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Duke Recognizes Prof’s Freedom of Speech on Racial Issues

Duke University professor Jerry Hough has faced criticism in recent days following his comment on a New York Times editorial published on May 10 that some readers characterized as racist. FIRE is glad to see that—despite another race-related controversy just last month—Duke has apparently not taken action against Hough. But the university still seems not to appreciate how open discourse should function on campus.

Hough posted his comment in response to a Times editorial titled “How Racism Doomed Baltimore.” He wrote, in part:

In 1965 the Asians were discriminated against as least as badly as blacks. That was reflected in the word "colored." The racism against what even Eleanor Roosevelt called the yellow races was at least as bad.

So where are the editorials that say racism doomed the Asian-Americans. They didn't feel sorry for themselves, but worked doubly hard.

I am a professor at Duke University. Every Asian student has a very simple old American first name that symbolizes their desire for integration. Virtually every black has a strange new name that symbolizes their lack of desire for integration. The amount of Asian-white dating is enormous and so surely will be the intermarriage. Black-white dating is almost non-existemt [sic] because of the ostracism by blacks of anyone who dates a white.

Although Duke is a private university not bound by the First Amendment, it maintains several written policies that grant community members freedom of expression. Duke promises “the right of all members of the academic community to explore and to discuss questions which interest them [and] to express opinions publicly and privately,” and further states in its policies:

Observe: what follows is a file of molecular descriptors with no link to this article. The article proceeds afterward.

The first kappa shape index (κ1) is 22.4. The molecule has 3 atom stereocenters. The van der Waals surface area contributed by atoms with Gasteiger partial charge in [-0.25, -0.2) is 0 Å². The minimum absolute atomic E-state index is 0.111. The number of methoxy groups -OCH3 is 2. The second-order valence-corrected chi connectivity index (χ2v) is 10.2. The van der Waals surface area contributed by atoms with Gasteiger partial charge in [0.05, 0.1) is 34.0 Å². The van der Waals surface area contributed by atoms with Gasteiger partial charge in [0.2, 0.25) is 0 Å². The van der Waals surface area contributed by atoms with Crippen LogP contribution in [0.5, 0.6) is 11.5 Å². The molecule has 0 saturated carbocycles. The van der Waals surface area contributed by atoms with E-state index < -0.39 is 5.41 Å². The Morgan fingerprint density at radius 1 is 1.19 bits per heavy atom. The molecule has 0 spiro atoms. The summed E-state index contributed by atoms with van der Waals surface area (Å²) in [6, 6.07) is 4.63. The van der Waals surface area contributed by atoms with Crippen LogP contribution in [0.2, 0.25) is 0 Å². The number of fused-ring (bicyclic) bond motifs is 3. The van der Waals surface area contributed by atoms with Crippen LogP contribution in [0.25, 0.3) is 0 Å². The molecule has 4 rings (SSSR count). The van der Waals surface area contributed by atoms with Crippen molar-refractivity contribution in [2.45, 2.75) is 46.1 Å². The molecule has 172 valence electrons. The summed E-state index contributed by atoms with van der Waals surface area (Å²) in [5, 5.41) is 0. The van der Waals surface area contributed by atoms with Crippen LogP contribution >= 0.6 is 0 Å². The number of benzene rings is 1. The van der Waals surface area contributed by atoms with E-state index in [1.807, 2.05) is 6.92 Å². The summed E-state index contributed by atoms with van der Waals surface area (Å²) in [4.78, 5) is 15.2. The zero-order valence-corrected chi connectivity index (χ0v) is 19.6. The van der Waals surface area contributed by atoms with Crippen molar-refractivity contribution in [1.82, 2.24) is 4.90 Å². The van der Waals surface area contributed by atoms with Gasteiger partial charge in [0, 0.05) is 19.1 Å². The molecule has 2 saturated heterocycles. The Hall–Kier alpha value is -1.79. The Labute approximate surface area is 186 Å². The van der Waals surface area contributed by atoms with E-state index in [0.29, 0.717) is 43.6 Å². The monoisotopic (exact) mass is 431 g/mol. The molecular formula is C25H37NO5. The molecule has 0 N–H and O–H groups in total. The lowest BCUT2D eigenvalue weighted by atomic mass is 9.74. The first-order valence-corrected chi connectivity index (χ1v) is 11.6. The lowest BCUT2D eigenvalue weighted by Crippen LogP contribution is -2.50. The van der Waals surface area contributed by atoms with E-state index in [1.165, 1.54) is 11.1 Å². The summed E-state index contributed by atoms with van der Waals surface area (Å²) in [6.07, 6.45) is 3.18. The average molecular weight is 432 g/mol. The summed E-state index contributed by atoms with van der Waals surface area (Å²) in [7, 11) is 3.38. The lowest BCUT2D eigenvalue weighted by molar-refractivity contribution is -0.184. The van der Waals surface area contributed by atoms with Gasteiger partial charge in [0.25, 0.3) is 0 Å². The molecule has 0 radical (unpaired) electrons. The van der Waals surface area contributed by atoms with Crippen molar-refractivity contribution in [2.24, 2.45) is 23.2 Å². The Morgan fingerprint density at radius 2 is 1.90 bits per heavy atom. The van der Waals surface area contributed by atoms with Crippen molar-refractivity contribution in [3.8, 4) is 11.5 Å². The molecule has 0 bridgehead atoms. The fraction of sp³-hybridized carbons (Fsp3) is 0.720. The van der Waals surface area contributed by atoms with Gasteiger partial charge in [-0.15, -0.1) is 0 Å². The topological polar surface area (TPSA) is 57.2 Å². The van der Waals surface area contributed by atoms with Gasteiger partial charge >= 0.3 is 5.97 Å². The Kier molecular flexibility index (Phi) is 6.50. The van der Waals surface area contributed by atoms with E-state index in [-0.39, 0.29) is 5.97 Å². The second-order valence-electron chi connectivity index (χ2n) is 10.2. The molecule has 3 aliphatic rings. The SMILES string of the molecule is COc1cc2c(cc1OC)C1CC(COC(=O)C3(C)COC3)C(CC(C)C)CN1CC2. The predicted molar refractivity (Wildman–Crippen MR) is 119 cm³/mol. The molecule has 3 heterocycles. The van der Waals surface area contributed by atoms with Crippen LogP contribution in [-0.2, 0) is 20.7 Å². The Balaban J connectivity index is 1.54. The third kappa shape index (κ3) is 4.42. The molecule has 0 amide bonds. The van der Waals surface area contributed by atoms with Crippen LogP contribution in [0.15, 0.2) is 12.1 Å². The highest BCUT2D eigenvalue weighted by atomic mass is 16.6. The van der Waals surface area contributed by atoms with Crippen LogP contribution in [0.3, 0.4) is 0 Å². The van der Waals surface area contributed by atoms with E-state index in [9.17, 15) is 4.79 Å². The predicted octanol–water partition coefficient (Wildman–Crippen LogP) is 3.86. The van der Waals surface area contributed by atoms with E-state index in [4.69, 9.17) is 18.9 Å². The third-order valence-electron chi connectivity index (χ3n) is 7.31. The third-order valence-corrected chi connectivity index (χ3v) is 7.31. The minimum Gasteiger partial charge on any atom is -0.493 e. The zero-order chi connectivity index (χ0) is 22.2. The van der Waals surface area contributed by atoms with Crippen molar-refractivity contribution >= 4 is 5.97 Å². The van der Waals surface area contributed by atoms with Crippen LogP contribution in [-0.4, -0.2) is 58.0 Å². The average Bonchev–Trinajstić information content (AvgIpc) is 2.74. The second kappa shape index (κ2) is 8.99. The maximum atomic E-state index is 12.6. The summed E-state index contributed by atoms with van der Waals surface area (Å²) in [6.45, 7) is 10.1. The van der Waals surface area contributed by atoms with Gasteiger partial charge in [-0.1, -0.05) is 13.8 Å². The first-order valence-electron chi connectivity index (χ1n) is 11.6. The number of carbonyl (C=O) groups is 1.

Freedom of inquiry and the free exchange of ideas are essential for the fulfillment of the university’s mission. Academic freedom is a right and responsibility of students as well as faculty.

These are pretty unambiguous promises of free speech. And Duke’s statement in response to Hough’s comment reaffirmed these stated commitments:

[A]s noted in the Faculty Handbook, every faculty member at Duke has a right “to act and to speak in his or her capacity as a citizen without institutional censorship or discipline.”

(Hough is on academic leave, but his leave began before he posted his comment and was not related to any disciplinary matter.) Duke saved its real passion for condemning Hough’s speech, writing:

The comments on the website were noxious, offensive and have no place in civil discourse. … We take issues like this seriously and will use the opportunity to restate Duke’s core values of diversity and tolerance.

Proclaiming that Professor Hough’s speech has “no place in civil discourse” might chill discussion and debate on campus. Duke should remember that in the course of discussing current events and debating questions of obvious public concern—race, LGBT rights, abortion, religious rights, even freedom of speech itself—it is inevitable that someone will be offended by the opposing side’s ideas.

Duke is free to encourage its students and faculty to be civil and tolerant, but it should make clear that doing so isn’t mandatory. Just last week, Boston University managed to express disappointment in incoming professor Saida Grundy’s controversial tweets without suggesting that offensiveness generally should be kept out of debate among campus community members.

Florida International University College of Law professor Howard M. Wasserman posted on PrawfsBlawg yesterday to compare Hough’s situation to one at Northwestern University, his alma mater. In 2006, then-president of Northwestern Henry Bienen responded to Professor Arthur Butz’s praise for holocaust denial thusly:

Butz is a tenured associate professor in electrical engineering. Like all faculty members, he is entitled to express his personal views, including on his personal web pages, as long as he does not represent such opinions as the views of the University. Butz has made clear that his opinions are his own and at no time has he discussed those views in class or made them part of his class curriculum. Therefore, we cannot take action based on the content of what Butz says regarding the Holocaust - however odious it may be - without undermining the vital principle of intellectual freedom that all academic institutions serve to protect.

FIRE hopes that as Duke continues to “restate Duke’s core values,” it remembers the vital principles espoused by Bienen at Northwestern.

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